Monday, June 29, 2020

The Greens' opening bid is transformational change

Over the weekend the Greens made their first election policy announcement, and promised transformational change: a more progressive tax system, with new rates applying to incomes of $100,000 and $150,000; a new wealth tax on net wealth over $1 million; and a guaranteed minimum income to eliminate poverty. Its bold, its progressive, it would make us a better, more equal society. So naturally, National is against it. As for Labour, the party that promised change at the last election, they don't want to talk about it - they're simply missing in action. Which is I guess what you'd expect from a bunch of people who own that many investment properties in Auckland.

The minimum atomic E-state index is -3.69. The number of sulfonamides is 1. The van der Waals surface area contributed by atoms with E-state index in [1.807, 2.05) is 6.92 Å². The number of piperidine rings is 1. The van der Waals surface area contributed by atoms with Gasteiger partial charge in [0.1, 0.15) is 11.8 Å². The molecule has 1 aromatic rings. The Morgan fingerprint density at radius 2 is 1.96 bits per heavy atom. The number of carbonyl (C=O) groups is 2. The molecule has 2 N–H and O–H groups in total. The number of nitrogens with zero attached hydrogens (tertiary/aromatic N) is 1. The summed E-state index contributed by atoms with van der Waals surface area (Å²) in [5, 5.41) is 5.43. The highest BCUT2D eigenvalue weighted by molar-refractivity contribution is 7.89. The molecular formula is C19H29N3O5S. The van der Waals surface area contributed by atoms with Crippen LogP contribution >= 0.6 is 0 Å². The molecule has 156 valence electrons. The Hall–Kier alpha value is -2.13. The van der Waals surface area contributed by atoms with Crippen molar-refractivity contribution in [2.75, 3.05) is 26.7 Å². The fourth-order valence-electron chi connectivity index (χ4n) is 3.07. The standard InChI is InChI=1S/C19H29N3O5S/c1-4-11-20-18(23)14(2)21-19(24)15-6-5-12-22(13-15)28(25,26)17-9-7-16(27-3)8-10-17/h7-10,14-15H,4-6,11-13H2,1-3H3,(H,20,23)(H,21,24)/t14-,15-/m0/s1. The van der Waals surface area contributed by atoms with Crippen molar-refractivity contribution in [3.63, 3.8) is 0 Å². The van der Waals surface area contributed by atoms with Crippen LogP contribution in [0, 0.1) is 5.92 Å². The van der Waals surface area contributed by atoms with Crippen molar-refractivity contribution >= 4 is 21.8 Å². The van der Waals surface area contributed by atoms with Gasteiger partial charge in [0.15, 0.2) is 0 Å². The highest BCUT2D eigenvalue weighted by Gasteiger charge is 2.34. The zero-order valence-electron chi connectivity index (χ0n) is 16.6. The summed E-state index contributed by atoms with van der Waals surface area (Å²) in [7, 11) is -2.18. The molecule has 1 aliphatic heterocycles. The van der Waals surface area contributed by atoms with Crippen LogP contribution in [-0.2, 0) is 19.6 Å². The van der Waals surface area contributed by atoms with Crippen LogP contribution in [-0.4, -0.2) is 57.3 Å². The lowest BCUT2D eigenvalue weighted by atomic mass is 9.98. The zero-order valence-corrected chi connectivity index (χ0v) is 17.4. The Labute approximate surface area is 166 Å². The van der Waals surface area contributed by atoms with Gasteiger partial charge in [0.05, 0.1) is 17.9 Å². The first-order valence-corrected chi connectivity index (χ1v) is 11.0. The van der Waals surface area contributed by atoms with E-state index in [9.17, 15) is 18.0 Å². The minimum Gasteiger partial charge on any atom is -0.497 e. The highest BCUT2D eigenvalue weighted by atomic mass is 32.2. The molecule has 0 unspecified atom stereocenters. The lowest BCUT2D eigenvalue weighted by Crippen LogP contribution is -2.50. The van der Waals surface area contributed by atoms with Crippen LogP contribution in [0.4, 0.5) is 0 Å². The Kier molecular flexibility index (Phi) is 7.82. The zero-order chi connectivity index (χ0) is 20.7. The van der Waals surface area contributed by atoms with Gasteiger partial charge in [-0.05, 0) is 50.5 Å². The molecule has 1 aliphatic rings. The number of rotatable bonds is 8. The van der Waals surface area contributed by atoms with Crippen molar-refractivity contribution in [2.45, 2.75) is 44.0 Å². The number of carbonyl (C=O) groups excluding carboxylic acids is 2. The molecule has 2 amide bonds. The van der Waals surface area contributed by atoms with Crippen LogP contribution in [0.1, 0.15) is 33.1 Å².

A lot of people are quibbling the details of the wealth tax: is the $1 million threshold to low? Is the effective exemption of family homes by individualisation too complex? Will the rich find ways of giving themselves paper debt or paper partners to evade it? But these are implementation details. You can shift around thresholds and exemptions and this and that, but the core principle - that the rich should be paying tax on their hoarded wealth - is something we should all support (though really, its probably easier to implement the property part of it via a land tax, since its basicly impossible to evade). And it puts Labour in an unpleasant position: for all their left-wing talk, they're essentially a status quo party, who now oppose the more equal society they once stood for, or at least, oppose doing anything serious to get us there. But if they oppose this, they're essentially taking on their own base - and especially the young activists who provide the bulk of their electoral workforce. So hopefully, they'll be forced to respond. And while their response will no doubt be an insipid, watered-down half-measure (remember the "bright-line test"?), by accepting the principle, it will open the door to something better in future.